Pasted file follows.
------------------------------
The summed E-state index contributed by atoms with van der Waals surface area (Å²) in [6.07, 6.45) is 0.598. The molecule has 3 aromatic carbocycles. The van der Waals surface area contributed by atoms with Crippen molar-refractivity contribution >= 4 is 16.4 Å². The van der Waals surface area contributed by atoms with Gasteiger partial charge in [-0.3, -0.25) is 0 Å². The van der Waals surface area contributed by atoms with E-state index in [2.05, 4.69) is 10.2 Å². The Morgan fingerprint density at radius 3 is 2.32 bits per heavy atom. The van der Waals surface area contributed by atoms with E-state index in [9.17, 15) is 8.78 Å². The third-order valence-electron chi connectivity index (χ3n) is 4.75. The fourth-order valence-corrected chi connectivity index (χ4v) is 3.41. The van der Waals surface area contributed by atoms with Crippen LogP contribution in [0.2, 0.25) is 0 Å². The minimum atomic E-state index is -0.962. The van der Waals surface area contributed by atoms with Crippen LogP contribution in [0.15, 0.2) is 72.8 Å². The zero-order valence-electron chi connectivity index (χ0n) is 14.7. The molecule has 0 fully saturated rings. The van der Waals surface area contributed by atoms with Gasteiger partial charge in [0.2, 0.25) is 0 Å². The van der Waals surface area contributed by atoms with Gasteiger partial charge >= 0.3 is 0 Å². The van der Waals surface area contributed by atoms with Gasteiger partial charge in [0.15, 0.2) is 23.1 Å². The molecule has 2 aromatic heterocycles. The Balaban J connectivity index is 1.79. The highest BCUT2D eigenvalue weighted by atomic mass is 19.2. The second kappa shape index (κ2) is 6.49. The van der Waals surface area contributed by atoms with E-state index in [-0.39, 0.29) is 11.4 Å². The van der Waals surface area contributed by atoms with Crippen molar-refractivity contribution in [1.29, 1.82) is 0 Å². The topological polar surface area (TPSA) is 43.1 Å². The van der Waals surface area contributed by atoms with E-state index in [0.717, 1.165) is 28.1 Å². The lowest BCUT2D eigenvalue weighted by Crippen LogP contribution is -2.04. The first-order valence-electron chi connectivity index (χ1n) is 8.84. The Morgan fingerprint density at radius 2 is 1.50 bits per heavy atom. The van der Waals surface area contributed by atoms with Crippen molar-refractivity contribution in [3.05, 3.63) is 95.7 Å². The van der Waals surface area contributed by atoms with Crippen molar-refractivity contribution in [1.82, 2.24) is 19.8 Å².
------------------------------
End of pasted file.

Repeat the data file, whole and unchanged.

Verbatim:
The summed E-state index contributed by atoms with van der Waals surface area (Å²) in [6.07, 6.45) is 0.598. The molecule has 3 aromatic carbocycles. The van der Waals surface area contributed by atoms with Crippen molar-refractivity contribution >= 4 is 16.4 Å². The van der Waals surface area contributed by atoms with Gasteiger partial charge in [-0.3, -0.25) is 0 Å². The van der Waals surface area contributed by atoms with E-state index in [2.05, 4.69) is 10.2 Å². The Morgan fingerprint density at radius 3 is 2.32 bits per heavy atom. The van der Waals surface area contributed by atoms with E-state index in [9.17, 15) is 8.78 Å². The third-order valence-electron chi connectivity index (χ3n) is 4.75. The fourth-order valence-corrected chi connectivity index (χ4v) is 3.41. The van der Waals surface area contributed by atoms with Crippen LogP contribution in [0.2, 0.25) is 0 Å². The minimum atomic E-state index is -0.962. The van der Waals surface area contributed by atoms with Crippen LogP contribution in [0.15, 0.2) is 72.8 Å². The zero-order valence-electron chi connectivity index (χ0n) is 14.7. The molecule has 0 fully saturated rings. The van der Waals surface area contributed by atoms with Gasteiger partial charge in [0.2, 0.25) is 0 Å². The van der Waals surface area contributed by atoms with Gasteiger partial charge >= 0.3 is 0 Å². The van der Waals surface area contributed by atoms with Gasteiger partial charge in [0.15, 0.2) is 23.1 Å². The molecule has 2 aromatic heterocycles. The Balaban J connectivity index is 1.79. The highest BCUT2D eigenvalue weighted by atomic mass is 19.2. The second kappa shape index (κ2) is 6.49. The van der Waals surface area contributed by atoms with E-state index in [-0.39, 0.29) is 11.4 Å². The van der Waals surface area contributed by atoms with Crippen molar-refractivity contribution in [1.29, 1.82) is 0 Å². The topological polar surface area (TPSA) is 43.1 Å². The van der Waals surface area contributed by atoms with E-state index in [0.717, 1.165) is 28.1 Å². The lowest BCUT2D eigenvalue weighted by Crippen LogP contribution is -2.04. The first-order valence-electron chi connectivity index (χ1n) is 8.84. The Morgan fingerprint density at radius 2 is 1.50 bits per heavy atom. The van der Waals surface area contributed by atoms with Crippen molar-refractivity contribution in [3.05, 3.63) is 95.7 Å². The van der Waals surface area contributed by atoms with Crippen molar-refractivity contribution in [1.82, 2.24) is 19.8 Å².